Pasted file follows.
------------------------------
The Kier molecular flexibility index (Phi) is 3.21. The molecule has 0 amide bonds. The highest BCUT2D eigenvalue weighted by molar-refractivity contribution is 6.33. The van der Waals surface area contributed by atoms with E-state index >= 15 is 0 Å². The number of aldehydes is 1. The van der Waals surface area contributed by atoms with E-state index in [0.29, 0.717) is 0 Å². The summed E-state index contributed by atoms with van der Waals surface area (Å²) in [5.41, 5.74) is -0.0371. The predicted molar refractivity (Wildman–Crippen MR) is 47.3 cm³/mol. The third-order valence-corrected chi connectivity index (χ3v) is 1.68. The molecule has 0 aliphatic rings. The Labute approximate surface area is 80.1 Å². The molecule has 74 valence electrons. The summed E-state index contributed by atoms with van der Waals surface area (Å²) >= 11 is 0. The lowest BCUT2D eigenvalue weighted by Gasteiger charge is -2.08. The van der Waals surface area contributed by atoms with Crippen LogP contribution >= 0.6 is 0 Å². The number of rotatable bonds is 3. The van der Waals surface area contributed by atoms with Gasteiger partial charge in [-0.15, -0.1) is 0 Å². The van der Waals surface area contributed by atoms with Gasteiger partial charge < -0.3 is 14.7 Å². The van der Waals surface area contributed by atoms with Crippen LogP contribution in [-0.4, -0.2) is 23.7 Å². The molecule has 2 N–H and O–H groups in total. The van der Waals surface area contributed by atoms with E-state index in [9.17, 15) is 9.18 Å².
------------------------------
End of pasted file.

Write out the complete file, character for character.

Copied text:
The Kier molecular flexibility index (Phi) is 3.21. The molecule has 0 amide bonds. The highest BCUT2D eigenvalue weighted by molar-refractivity contribution is 6.33. The van der Waals surface area contributed by atoms with E-state index >= 15 is 0 Å². The number of aldehydes is 1. The van der Waals surface area contributed by atoms with E-state index in [0.29, 0.717) is 0 Å². The summed E-state index contributed by atoms with van der Waals surface area (Å²) in [5.41, 5.74) is -0.0371. The predicted molar refractivity (Wildman–Crippen MR) is 47.3 cm³/mol. The third-order valence-corrected chi connectivity index (χ3v) is 1.68. The molecule has 0 aliphatic rings. The Labute approximate surface area is 80.1 Å². The molecule has 74 valence electrons. The summed E-state index contributed by atoms with van der Waals surface area (Å²) >= 11 is 0. The lowest BCUT2D eigenvalue weighted by Gasteiger charge is -2.08. The van der Waals surface area contributed by atoms with Crippen LogP contribution >= 0.6 is 0 Å². The number of rotatable bonds is 3. The van der Waals surface area contributed by atoms with Gasteiger partial charge in [-0.15, -0.1) is 0 Å². The van der Waals surface area contributed by atoms with Gasteiger partial charge < -0.3 is 14.7 Å². The van der Waals surface area contributed by atoms with Crippen LogP contribution in [-0.4, -0.2) is 23.7 Å². The molecule has 2 N–H and O–H groups in total. The van der Waals surface area contributed by atoms with E-state index in [9.17, 15) is 9.18 Å².